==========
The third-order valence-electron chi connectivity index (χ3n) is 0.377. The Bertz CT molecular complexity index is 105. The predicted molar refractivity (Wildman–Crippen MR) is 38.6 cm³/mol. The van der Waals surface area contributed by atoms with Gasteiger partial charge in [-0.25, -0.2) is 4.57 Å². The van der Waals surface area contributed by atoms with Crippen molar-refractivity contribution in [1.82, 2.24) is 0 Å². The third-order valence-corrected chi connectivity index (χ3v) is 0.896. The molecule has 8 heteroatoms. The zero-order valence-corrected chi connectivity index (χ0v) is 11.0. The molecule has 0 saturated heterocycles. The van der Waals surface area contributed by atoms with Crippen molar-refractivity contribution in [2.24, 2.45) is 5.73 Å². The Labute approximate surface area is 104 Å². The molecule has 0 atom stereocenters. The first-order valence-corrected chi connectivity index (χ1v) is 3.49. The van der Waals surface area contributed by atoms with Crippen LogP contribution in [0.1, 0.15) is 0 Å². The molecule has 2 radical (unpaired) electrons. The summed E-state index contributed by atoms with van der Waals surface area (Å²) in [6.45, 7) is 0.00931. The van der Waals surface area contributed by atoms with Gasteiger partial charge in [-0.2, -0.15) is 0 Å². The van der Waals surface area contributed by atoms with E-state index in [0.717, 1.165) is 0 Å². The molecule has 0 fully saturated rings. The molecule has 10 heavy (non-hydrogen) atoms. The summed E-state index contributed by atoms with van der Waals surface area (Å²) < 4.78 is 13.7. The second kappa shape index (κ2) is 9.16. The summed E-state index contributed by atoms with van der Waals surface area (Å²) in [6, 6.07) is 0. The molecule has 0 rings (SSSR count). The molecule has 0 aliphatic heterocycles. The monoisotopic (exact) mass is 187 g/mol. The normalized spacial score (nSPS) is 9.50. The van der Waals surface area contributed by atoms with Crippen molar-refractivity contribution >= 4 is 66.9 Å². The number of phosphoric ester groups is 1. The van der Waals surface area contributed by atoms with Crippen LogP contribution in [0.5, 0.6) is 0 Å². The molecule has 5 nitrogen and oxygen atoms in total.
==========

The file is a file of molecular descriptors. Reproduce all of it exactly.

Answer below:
The third-order valence-electron chi connectivity index (χ3n) is 0.377. The Bertz CT molecular complexity index is 105. The predicted molar refractivity (Wildman–Crippen MR) is 38.6 cm³/mol. The van der Waals surface area contributed by atoms with Gasteiger partial charge in [-0.25, -0.2) is 4.57 Å². The van der Waals surface area contributed by atoms with Crippen molar-refractivity contribution in [1.82, 2.24) is 0 Å². The third-order valence-corrected chi connectivity index (χ3v) is 0.896. The molecule has 8 heteroatoms. The zero-order valence-corrected chi connectivity index (χ0v) is 11.0. The molecule has 0 saturated heterocycles. The van der Waals surface area contributed by atoms with Crippen molar-refractivity contribution in [2.24, 2.45) is 5.73 Å². The Labute approximate surface area is 104 Å². The molecule has 0 atom stereocenters. The first-order valence-corrected chi connectivity index (χ1v) is 3.49. The van der Waals surface area contributed by atoms with Crippen LogP contribution in [0.1, 0.15) is 0 Å². The molecule has 2 radical (unpaired) electrons. The summed E-state index contributed by atoms with van der Waals surface area (Å²) in [6.45, 7) is 0.00931. The van der Waals surface area contributed by atoms with Gasteiger partial charge in [-0.2, -0.15) is 0 Å². The van der Waals surface area contributed by atoms with E-state index in [0.717, 1.165) is 0 Å². The molecule has 0 fully saturated rings. The molecule has 10 heavy (non-hydrogen) atoms. The summed E-state index contributed by atoms with van der Waals surface area (Å²) < 4.78 is 13.7. The second kappa shape index (κ2) is 9.16. The summed E-state index contributed by atoms with van der Waals surface area (Å²) in [6, 6.07) is 0. The molecule has 0 rings (SSSR count). The molecule has 0 aliphatic heterocycles. The monoisotopic (exact) mass is 187 g/mol. The normalized spacial score (nSPS) is 9.50. The van der Waals surface area contributed by atoms with Crippen molar-refractivity contribution >= 4 is 66.9 Å². The number of phosphoric ester groups is 1. The van der Waals surface area contributed by atoms with Crippen LogP contribution in [0.5, 0.6) is 0 Å². The molecule has 5 nitrogen and oxygen atoms in total.